The money will instead be spent on on inland waterways and railways between now and 2013. European Union transport commissioner Jacques Barrot said inland waterways would receive “maximum possible funding”, although this only actually amounts to 11.5% of the total budget, while railways will get 74.2% of total funds.
Roads will get just 2.7%.
Road projects that will get a share include E351 million for Fehmarn Belt fixed rail/road link, in Denmark and E80 million on improvements to roads linking Ireland and Britain with – ultimately – Belarus.
But it is Europe’s rail and river networks that are the real winners. Examples of beneficiaries are the high-speed rail line between Lisbon and Madrid; improvements on the Rhine, Meuse, Main and Danube rivers; the Brenner and Mont Cenis transalpine rail crossings; and the Seine-Scheldt inland waterway link.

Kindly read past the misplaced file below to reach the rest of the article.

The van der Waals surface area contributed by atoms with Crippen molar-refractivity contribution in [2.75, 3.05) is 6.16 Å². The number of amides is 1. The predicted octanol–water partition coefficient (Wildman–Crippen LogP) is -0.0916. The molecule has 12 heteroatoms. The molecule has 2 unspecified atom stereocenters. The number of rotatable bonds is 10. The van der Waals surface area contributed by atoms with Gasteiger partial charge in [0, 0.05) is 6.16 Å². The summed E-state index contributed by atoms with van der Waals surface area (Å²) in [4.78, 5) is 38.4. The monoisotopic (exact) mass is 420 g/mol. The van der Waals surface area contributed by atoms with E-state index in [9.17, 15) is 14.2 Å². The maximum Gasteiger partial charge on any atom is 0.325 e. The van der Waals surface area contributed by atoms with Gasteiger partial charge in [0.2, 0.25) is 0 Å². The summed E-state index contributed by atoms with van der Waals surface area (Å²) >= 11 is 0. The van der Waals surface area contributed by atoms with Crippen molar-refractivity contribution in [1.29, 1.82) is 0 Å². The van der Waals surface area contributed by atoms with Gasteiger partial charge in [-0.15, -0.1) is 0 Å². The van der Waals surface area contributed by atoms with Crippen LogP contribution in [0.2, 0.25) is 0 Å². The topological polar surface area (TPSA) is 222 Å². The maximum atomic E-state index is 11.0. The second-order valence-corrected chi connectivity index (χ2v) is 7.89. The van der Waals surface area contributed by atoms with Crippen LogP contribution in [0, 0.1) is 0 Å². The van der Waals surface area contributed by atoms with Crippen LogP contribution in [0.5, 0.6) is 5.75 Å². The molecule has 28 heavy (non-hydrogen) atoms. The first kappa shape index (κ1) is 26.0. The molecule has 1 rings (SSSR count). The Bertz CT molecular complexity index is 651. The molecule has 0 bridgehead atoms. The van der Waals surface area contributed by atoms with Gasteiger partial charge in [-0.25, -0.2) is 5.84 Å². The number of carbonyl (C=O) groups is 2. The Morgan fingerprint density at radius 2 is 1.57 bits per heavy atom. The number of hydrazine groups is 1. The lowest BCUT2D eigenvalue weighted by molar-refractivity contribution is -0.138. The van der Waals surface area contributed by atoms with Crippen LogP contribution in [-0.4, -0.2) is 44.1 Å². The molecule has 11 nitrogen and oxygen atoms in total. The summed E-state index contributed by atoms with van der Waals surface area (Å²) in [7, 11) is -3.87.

Stressing the environmental value of supporting rail and waterways over roads, Barrot said the projects “will generate high added value for the EU and enhance the sustainability of transport in Europe”.
The plans will be assessed by the EU’s TEN financing committee and the European Parliament ahead of a final decision by the commission early next year.